The textual form throughout the text shapes an identity of an African American community where a young boy talks about his memories of growing up in a lower working class black community, who do their hair in the kitchen to turn kink in straight hair. Gates and his mother did not have their own home and could not afford living costs so they had to move into a friend’s house. Gates says “We had no shower until we moved down Rat Tail Road in Doc Wolvertons house in 1954” (41). This implies that the mother and her son were living in poverty since they could not afford a home that was functioning or stable to live in. Another example that creates the identity of African American communities is being frowned upon and not being treated as an equal due to differences of their hair is in the text where Gates says “My Mother furtively examined my daughter’s kitchens whenever we went home for a visit in the early eighties. It became a game between us because I did not like t...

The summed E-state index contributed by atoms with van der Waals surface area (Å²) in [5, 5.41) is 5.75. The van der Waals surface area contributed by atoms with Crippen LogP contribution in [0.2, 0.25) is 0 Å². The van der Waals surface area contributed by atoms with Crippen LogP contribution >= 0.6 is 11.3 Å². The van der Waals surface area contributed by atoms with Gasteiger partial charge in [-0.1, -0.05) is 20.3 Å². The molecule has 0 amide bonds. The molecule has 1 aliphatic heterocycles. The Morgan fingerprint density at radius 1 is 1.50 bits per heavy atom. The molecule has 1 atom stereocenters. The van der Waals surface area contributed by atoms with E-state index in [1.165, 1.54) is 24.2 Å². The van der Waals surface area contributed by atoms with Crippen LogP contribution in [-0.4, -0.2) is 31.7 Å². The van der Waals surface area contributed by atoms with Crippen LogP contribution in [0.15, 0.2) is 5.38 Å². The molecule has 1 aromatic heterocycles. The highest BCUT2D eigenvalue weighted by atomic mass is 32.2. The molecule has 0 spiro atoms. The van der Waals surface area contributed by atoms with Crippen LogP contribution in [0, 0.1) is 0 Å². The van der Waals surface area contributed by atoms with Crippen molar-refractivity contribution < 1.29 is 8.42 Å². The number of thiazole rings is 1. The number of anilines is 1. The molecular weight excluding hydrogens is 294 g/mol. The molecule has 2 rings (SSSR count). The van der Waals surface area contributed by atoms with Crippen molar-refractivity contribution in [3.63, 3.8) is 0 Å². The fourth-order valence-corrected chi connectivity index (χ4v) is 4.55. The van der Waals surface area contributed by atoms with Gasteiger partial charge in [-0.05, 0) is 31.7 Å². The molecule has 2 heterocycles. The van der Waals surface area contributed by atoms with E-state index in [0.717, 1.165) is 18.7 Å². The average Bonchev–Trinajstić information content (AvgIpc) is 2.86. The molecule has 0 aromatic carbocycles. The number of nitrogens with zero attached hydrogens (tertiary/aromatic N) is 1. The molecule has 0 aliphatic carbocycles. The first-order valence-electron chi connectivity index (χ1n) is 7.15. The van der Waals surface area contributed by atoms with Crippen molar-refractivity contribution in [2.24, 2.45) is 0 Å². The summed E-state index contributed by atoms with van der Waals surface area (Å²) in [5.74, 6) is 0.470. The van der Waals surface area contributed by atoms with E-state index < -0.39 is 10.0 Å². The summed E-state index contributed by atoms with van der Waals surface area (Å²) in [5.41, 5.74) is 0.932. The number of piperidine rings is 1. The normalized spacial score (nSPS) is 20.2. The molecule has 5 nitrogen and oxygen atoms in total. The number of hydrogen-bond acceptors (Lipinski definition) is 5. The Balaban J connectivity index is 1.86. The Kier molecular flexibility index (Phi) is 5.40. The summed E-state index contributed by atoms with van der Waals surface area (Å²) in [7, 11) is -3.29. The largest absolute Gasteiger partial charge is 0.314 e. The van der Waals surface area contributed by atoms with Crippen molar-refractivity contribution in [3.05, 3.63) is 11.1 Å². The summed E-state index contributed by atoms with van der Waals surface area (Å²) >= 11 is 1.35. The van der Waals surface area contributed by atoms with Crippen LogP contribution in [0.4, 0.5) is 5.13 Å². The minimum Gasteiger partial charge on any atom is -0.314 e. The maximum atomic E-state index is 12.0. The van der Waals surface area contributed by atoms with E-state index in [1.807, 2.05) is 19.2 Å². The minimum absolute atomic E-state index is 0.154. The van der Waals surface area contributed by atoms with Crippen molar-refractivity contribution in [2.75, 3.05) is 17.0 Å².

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...nd how they looked. For instance, Gates stated “Mr Charlie would conceal his Frederick Douglass mane under a big white Stetson hat which I never saw him take off. Except when he came to our house, late at night, to have his hair pressed” (Gates 43). As a result, it shows that he was too embarrassed to be seen in public because he did not want to be personally invaded or harassed for having a different hairstyle to the whites.
Overall, Henry Louis Gates constructs an identity of a black community in the text, “In the Kitchen”. He shaped the identity through techniques such as textual form, figurative language, idiom and tone. The techniques were used to elaborate how the African American Community felt, how they were treated due to differences of their hairstyles and what it was like growing up being separated from other members of the wider community.
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